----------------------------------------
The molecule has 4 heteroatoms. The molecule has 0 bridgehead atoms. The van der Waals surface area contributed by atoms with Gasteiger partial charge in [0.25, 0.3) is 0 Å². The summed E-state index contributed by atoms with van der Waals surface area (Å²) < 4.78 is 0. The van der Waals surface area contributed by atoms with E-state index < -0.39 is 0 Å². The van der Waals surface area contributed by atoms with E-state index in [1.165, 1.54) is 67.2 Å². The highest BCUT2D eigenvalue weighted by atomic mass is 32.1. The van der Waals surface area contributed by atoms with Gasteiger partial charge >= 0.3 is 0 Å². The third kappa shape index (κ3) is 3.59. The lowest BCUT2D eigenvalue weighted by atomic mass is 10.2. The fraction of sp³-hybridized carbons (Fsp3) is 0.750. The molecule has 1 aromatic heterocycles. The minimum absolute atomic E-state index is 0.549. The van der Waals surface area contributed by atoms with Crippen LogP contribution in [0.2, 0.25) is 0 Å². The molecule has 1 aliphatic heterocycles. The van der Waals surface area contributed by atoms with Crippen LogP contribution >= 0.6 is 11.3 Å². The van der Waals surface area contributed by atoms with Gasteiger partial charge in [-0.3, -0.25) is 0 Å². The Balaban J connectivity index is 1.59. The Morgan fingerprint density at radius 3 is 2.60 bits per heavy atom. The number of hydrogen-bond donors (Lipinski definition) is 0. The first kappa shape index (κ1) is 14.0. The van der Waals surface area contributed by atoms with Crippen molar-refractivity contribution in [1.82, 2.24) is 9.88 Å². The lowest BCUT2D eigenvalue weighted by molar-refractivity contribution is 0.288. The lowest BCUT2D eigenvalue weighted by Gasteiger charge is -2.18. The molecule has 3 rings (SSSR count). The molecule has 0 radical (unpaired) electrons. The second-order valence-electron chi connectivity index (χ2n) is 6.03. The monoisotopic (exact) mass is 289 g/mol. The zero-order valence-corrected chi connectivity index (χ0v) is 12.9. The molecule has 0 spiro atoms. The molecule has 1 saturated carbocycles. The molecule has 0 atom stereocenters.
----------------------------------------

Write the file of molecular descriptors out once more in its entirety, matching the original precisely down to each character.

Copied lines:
The molecule has 4 heteroatoms. The molecule has 0 bridgehead atoms. The van der Waals surface area contributed by atoms with Gasteiger partial charge in [0.25, 0.3) is 0 Å². The summed E-state index contributed by atoms with van der Waals surface area (Å²) < 4.78 is 0. The van der Waals surface area contributed by atoms with E-state index < -0.39 is 0 Å². The van der Waals surface area contributed by atoms with E-state index in [1.165, 1.54) is 67.2 Å². The highest BCUT2D eigenvalue weighted by atomic mass is 32.1. The van der Waals surface area contributed by atoms with Gasteiger partial charge >= 0.3 is 0 Å². The third kappa shape index (κ3) is 3.59. The lowest BCUT2D eigenvalue weighted by atomic mass is 10.2. The fraction of sp³-hybridized carbons (Fsp3) is 0.750. The molecule has 1 aromatic heterocycles. The minimum absolute atomic E-state index is 0.549. The van der Waals surface area contributed by atoms with Crippen LogP contribution in [0.2, 0.25) is 0 Å². The molecule has 1 aliphatic heterocycles. The van der Waals surface area contributed by atoms with Crippen LogP contribution >= 0.6 is 11.3 Å². The van der Waals surface area contributed by atoms with Gasteiger partial charge in [-0.3, -0.25) is 0 Å². The Balaban J connectivity index is 1.59. The Morgan fingerprint density at radius 3 is 2.60 bits per heavy atom. The number of hydrogen-bond donors (Lipinski definition) is 0. The first kappa shape index (κ1) is 14.0. The van der Waals surface area contributed by atoms with Crippen molar-refractivity contribution in [1.82, 2.24) is 9.88 Å². The lowest BCUT2D eigenvalue weighted by molar-refractivity contribution is 0.288. The lowest BCUT2D eigenvalue weighted by Gasteiger charge is -2.18. The molecule has 3 rings (SSSR count). The molecule has 0 radical (unpaired) electrons. The second-order valence-electron chi connectivity index (χ2n) is 6.03. The monoisotopic (exact) mass is 289 g/mol. The zero-order valence-corrected chi connectivity index (χ0v) is 12.9. The molecule has 0 spiro atoms. The molecule has 1 saturated carbocycles. The molecule has 0 atom stereocenters.